John, thank you for your input on my Blog and your very valuable insights as the primary RTTY Op on the very recent KH1/KH7Z DXpedition. I completely agree with you that the rates alone for FT8 make it a more viable and valuable mode for DXpeditions who wish to maximize their rates and see a large number of unique calls in their logs.

      Best 73,

      Paul N6PSE

    • grantwillis says:


      Firstly thanks for your reply on Paul N6PSE’s blog and your feedback from the other side of the expedition. I am well aware how different it can look when you are chasing an expedition verses being the expedition operator (after my last 2 Pacific activations) and appreciate the feedback from your side. Thank you and the Baker Island team too for the contacts on all modes that found their way into my logs.

      I would, however, like to expand my feedback a little too. Firstly, you may not be aware how much I supported the use of FT8 on Baker (even going as far as helping with some region 3 based band planning before the expedition). I also made quite a few of my contacts with the team using FT8. I always found it quick and efficient and I can easily see the value of FT8, especially as a weak signal mode, for maximizing ATNOs and giving the little guys a chance to make at least one contact. I am not critical of the use of FT8 on Baker Island at all. The QSO rate of 250-300 is also impressive and is a credit to Joe K1JT, the creator of FT8 Expedition mode and the Baker Is operator team.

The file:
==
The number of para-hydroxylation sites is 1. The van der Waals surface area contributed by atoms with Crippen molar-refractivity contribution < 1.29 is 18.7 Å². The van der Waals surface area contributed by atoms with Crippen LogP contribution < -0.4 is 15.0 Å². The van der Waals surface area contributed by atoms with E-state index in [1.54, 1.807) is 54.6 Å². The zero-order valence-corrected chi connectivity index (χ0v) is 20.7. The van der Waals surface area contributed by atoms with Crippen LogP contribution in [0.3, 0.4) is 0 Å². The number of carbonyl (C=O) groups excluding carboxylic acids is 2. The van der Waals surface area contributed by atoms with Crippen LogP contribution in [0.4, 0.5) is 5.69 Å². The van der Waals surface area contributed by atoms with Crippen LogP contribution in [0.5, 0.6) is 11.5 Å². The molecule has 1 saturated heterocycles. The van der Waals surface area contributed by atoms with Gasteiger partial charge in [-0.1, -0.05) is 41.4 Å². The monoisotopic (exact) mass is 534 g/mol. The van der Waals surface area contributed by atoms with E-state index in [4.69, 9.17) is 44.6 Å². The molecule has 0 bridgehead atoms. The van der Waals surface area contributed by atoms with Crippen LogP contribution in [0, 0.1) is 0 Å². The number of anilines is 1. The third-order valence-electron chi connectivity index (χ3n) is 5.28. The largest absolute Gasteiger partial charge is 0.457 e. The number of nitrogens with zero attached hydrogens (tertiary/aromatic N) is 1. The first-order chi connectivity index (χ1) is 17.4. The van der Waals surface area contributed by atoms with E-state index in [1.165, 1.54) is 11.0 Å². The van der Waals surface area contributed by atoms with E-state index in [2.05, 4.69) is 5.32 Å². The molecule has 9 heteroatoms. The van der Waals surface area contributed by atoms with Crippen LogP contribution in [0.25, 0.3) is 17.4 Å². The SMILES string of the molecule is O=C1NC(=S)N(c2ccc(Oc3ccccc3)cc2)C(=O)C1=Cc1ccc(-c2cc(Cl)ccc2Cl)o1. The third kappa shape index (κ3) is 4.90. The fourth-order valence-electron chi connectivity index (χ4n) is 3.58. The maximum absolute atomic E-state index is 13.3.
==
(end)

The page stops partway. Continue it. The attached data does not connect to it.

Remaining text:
My initial argument and concern over what Paul wrote was that it held up the KH1 expedition’s RTTY QSO rate as a bench mark to measure FT8 against. The experience of some (including me) who tried working KH1/KH7Z on RTTY was that it was very slow and difficult. Ultimately, with your comment about hitting 250-300 QSO/Hr on FT8 however it is clear my argument falls down anyway. A good RTTY op, as you have said, can do 80-90 QSO/Hr. Of course that in no way comes close to what FT8 achieved. FT8 of course can also give a lot of weak stations the chance to make it into the log – something RTTY can’t easily do especially in a pileup. I must concede that if you have limited time and limited seats, operators, stations that yes FT8 is now likely to be preferred over RTTY.

      Finally, while I love RTTY (it has always been my favourite mode for the last 30+ years) in the light of what you have said, it is clear my argument is futile. It will be sad to see the old girl die out from expeditions. I hope however to still see RTTY contesting live on.

      Grant VK5GR